The following is my column that ran on C2 of last Sunday’s Press Democrat. It stands out freakishly, like the fictional Pushmi-pullyu, the two-headed creature from the old Dr. Doolittle children’s stories, with each head facing an opposite direction. It’s that odd, that unreal. As laughable as it is exotic. As sports accomplishments go, the legacy of Wilt Chamberlain scoring 100 points in an NBA game exists more as carnival exhibit or myth from ancient times (or at least pre-ESPN,… Read More »
A Press Democrat Blog
Robert Rubino connects current sports news with the past
Warriors fans can give themselves a treat today. NBA TV is broadcasting key games from the 1975 postseason — which, of course, ended with the team’s only Bay Area NBA championship. At 9 a.m., 3 p.m. and 9 p.m., Game 7 of the Warriors-Bulls Western Conference finals will be shown. At 11 a.m., 5 p.m. and 11 p.m., Game 3 of the Warriors-Bullets NBA Finals will be shown. And at 1 p.m. 7 p.m. and then 1 a.m. (Tuesday morning),… Read More »
On Tuesday night Moses Malone dropped from the NBA’s sixth all-time leading scorer to seventh, courtesy of Kobe Bryant. And on Wednesday night, Kevin Love will try to surpass Malone’s record of 51 consecutive games of double-doubles, set in 1978-79. On the other hand, as my colleague Mike Murphy pointed out, NBA fans this week are talking about Moses Malone a lot — probably for the first time in at least a decade.
Maybe you think the 49ers and the rest of the NFC West are pitiful. Maybe you’re outraged at the thought that the NFC West “champion” can make the playoffs, even with a non-winning record. OK, but there have been underachieving teams in pro sports that suddenly overachieved in the postseason and gave fans quite a show. For example: 2007 Golden State Warriors. Don Nelson returned as coach, and the team returned to the postseason for the first time in 13… Read More »
Maybe you think the 49ers and the rest of the NFC West are pitiful. Maybe you’re outraged at the thought that the NFC West “champion” can make the playoffs, even with a non-winning record. OK, but there have been underachieving teams in pro sports that suddenly overachieved in the postseason and gave fans quite a show. For example: 1976 Phoenix Suns. After slouching into the playoffs with an unassuming 42-40 record, this team suddenly discovered its chemistry, melding rookie of… Read More »
No doubt about it, the Miami Heat’s Big Three of LeBron James, Chris Bosh and Dwyane Wade is formidable. But the trio hasn’t won anything yet. There have been other Big Three combinations in NBA history, with varying degrees of success. Kareem Abdul-Jabbar, Magic Johnson and James Worthy won five NBA championships with the L.A. Lakers. Larry Bird, Robert Parish and Kevin McHale won three titles with the Boston Celtics. Michael Jordan, Scottie Pippen and Dennis Rodman won three titles… Read More »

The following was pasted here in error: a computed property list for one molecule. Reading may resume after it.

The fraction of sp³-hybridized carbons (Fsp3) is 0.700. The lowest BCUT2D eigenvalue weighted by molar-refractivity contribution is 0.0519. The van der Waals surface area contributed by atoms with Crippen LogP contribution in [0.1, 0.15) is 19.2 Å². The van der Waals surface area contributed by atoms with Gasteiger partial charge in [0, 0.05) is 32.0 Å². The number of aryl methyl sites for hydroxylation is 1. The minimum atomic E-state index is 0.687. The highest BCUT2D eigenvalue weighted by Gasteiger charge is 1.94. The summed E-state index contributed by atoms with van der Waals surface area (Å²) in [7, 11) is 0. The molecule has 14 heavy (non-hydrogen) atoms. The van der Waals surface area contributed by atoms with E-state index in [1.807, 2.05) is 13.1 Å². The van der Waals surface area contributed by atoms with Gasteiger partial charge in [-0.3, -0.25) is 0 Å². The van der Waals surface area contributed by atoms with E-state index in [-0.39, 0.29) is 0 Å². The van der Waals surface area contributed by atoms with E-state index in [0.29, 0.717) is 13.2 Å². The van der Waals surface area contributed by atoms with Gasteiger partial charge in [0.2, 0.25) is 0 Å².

Former Warriors owner Franklin Mieuli died on Sunday, at 89. I remember the one time I got to see, and hear, Mieuli up-close and personal. I was taking a sportswriting class at San Francisco State University in 1976, a class taught by Murray Olderman, a distinguished sportswriter and sports cartoonist. Besides being a wonderfully supportive teacher, Olderman brought in an impressive array of speakers. One day he brought in Al Davis. Another time he brought in Bay Area broadcasting legend… Read More »
Don Nelson will be 70 next month, yet there he was on Wednesday in Minneapolis, dancing (sort of) with his players in celebration of becoming the NBA’s all-time winningest coach, having notched victory No. 1,333. I’m just wondering if Philadelphia A’s manager Connie Mack danced with his players on that September afternoon in 1950 when he got the last of his MLB-record 3,731 wins. Mack, who also owned the team, was 87 years old at the time.
When the American Football League merged with the NFL in 1970, part of the agreement was that all AFL statistics would count in the NFL record book. It was a significant victory by the AFL, and a key concession by the NFL. But when four teams from the American Basketball Association merged with the NBA in 1976, part of the agreement was that no ABA statistics would count in the NBA record book. It was a blow to the ABA’s… Read More »
In honor of the NBA All-Star weekend, send a list of your all-time favorite NBA (and/or ABA) All-Stars. There is only one rule: Your selections must be pre-Bird/Magic (after all, this is an Old School blog). One other thing: There is no right or wrong selections here. I’m just curious to see as many of the old names as possible. And remember, it’s not necessarily the players you think were the best All-Stars, but your personal favorites. Here are mine.… Read More »